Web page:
To your left are battlement-like dolerite sea cliffs. To your right a south-curving bight ending in a rocky cape and rock-slab island, beyond which the next landfall is Antarctica. Rising from the sea between the dark blue depths and you is a rock needle (the Totem Pole). It could have been pushed through from below by a subterranean seamstress. Welcome to Cape Hauy (pronounced “hoy”), the most accessible of three capes in Tasman National Park (another is Cape Raoul) and the last hurrah on the Three Capes Track.
A 4km walk, steeply up and then down, through Oyster Bay pines, black she-oaks, blue gums, and coastal heath festooned with wildflowers in spring-summer, puts you on the fenced end of Cape Hauy. As your toes curl near the fenced edge, look for daredevil rock climbers on the Totem Pole, small as insects on what look like web-fine ropes.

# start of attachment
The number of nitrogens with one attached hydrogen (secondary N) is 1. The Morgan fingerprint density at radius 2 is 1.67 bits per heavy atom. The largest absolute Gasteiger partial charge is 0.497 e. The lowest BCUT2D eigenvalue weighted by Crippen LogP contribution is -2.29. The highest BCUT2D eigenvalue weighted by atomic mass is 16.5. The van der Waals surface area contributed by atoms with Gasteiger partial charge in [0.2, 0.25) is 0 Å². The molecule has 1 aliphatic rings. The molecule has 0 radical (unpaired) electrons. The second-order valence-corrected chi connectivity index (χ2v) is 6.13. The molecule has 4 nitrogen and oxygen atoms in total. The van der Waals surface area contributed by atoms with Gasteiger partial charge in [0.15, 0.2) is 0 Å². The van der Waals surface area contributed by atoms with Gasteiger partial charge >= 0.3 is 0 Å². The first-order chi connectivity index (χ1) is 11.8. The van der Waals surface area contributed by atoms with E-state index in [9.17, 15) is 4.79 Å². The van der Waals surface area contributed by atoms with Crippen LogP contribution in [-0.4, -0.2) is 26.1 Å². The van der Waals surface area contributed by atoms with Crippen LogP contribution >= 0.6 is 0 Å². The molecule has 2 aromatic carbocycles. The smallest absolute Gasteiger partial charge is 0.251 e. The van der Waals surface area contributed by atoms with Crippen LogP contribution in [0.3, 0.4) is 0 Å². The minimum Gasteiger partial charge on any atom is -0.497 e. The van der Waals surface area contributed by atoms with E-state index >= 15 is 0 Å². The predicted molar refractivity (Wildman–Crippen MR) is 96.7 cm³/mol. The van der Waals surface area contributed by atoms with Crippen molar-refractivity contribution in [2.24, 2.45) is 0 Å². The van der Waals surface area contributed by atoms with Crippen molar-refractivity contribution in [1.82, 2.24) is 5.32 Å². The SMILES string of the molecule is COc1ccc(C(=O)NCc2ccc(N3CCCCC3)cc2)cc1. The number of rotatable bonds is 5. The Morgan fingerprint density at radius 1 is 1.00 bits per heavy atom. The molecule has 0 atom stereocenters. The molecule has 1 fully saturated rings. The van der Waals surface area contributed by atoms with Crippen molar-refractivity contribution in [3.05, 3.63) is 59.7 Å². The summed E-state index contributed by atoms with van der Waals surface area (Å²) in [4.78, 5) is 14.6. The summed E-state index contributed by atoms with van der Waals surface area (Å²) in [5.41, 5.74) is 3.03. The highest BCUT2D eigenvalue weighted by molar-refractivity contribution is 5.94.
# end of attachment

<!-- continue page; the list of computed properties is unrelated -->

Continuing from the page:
The high-speed cruise boat sometimes seen directly below gives passengers a sea-level view of this remarkable geology and the seals that hang-out on them on a half-day adventure voyage.